This was not how David Briley expected his day to go.
The new mayor of Nashville described his first, unexpected hours in office on Tuesday as “drinking from a fire hose” — from small tasks like getting a new ID badge made, to taking calls from former mayors, to talking about school funding with the district’s director.
Amid that scramble, he also composed a formal statement reacting to news of Megan Barry's resignation, wrote up his priorities and by 5:30 p.m. was taking questions from reporters until they had no more to ask.
The start of his day hadn't been easy, either.
“Well, my car was not working well this morning, so I dropped it off at the shop and then took the bus in,” Briley said, noting that he rides the 52B route.
By the time he reached his office, he knew something was afoot, and took a call from Megan Barry around 8:30, learning that he’d be occupying the city’s top office.
Next, he resigned from his law firm, to avoid conflicts of interest.
“So I’m a full-time mayor now. I’ve got no other job to do,” he said.
And on Wednesday, he’ll meet again with the mayoral staff that he inherits, before the onslaught of management tasks in front of him.
Transit Referendum Has Briley’s Attention
Briley listed various priorities: transit solutions, neighborhoods, crime prevention, schools, public health and jobs.
“That work will be conducted transparently and with a dedication to act with utmost ethical standards, to earn back any loss in public trust and confidence in this office and in our government,” Briley said.
And he returned often to his clear top agenda item: passing the mass transit referendum to fund the city's first light rail lines.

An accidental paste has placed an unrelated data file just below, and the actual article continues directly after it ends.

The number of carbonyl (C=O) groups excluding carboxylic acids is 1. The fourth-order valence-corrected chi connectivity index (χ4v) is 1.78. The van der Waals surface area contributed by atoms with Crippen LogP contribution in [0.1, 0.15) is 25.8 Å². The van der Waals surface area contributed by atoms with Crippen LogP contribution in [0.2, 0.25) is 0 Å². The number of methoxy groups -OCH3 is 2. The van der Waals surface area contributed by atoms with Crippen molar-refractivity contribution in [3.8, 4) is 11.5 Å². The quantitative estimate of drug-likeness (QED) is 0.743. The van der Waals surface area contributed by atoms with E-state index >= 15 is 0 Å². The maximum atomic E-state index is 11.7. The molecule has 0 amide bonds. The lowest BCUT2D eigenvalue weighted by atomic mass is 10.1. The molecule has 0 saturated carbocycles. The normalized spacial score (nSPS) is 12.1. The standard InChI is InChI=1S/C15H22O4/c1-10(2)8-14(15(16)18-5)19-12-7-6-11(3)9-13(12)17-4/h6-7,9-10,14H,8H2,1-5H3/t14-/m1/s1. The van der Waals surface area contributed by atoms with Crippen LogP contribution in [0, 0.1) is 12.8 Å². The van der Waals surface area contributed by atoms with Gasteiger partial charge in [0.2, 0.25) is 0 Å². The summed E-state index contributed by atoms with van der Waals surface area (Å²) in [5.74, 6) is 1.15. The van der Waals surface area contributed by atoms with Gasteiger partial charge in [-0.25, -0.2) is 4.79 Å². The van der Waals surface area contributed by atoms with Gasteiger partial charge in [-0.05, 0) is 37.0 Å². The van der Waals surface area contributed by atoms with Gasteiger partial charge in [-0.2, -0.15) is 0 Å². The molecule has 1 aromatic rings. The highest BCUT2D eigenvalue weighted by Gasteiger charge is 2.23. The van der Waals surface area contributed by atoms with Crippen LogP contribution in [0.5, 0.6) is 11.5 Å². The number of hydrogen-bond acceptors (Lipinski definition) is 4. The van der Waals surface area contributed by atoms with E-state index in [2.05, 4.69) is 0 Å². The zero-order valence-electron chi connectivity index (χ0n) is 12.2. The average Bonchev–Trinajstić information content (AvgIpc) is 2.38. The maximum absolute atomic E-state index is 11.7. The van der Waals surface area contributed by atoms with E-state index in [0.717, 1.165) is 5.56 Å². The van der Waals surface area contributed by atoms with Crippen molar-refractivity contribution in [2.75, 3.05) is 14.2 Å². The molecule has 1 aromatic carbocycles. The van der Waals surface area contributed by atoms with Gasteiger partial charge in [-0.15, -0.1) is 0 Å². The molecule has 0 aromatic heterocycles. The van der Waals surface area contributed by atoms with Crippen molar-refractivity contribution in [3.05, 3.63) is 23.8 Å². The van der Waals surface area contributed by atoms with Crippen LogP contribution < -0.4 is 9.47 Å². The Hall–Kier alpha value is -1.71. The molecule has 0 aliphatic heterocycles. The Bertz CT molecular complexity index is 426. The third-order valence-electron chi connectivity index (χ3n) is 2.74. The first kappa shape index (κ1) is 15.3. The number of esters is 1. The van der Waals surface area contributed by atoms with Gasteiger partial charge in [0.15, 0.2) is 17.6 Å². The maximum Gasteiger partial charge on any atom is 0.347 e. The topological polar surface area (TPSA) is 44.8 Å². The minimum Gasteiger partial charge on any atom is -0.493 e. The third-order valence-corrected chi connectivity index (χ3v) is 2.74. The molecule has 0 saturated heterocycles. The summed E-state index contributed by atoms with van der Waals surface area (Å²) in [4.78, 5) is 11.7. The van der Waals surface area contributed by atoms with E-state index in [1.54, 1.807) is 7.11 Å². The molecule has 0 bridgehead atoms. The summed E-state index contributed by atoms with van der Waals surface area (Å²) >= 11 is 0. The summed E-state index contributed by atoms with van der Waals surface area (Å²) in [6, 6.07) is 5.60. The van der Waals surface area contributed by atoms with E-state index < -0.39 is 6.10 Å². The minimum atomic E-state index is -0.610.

“I’ve been behind that from the very beginning. It is the most important thing that is confronting our city right now,” Briley said.
He characterized the coming vote on May 1 as a turning point for Nashville.
“That’s what this moment is about: Is Nashville going to make an investment in itself? Do you want to live in a city that is prosperous in 20, in 50, in 100 years? You have to make this investment if you want that,” Briley said.
The new mayor will be on deadline to deliver a budget proposal — also by May 1. And unlike recent years, it will likely include cuts across departments.
Briley said he’s a strong believer in Metro helping to provide affordable housing, and noted that there are still votes to come about specifics of the new MLS soccer stadium. He added that he’s committed to having a public-funded hospital, which the previous administration had mulled closing.
Briley was at times somber about Megan Barry, whom he called a friend. And talking to reporters, he was comfortably unrehearsed.
He answered one question for a Spanish TV station in Spanish, was blunt about all that he needs to learn, and said he’s at least feeling support from the community, despite moving into the mayoral position through a technical process.
“I think people are going to get behind me, not because they care about David Briley, but because they care about moving the city forward,” he said.
Part of that task will be restoring trust in government after what Briley described as a damaging, disappointing and distracting day. He said he’ll hold town hall meetings and regular press conferences, and he charged the members of Metro Council and city employees with the task of representing the city well.
“This day presents a unique challenge … for everybody who works for Metro government,” Briley said. “Their mettle is going to be tested. My mettle is going to be tested.”
Briley will hold the post until an Aug. 2 election. He coolly rebuffed a question about whether he would also run to stay in the office.
“There are plenty of days for politics, but this ain’t one of them,” Briley said. “This is a day for somebody to get back to work leading the city, and that’s what I intend to do.”
The new mayor, who started his day with difficulty getting to the office, also had to answer a question about the travel decisions that brought down his predecessor.
How will he use his security team for trips?
“I intend to drive myself to work every day,” Briley said. “If I do travel outside the city — which is important for the mayor to do, let’s be clear … I will travel without a detail.”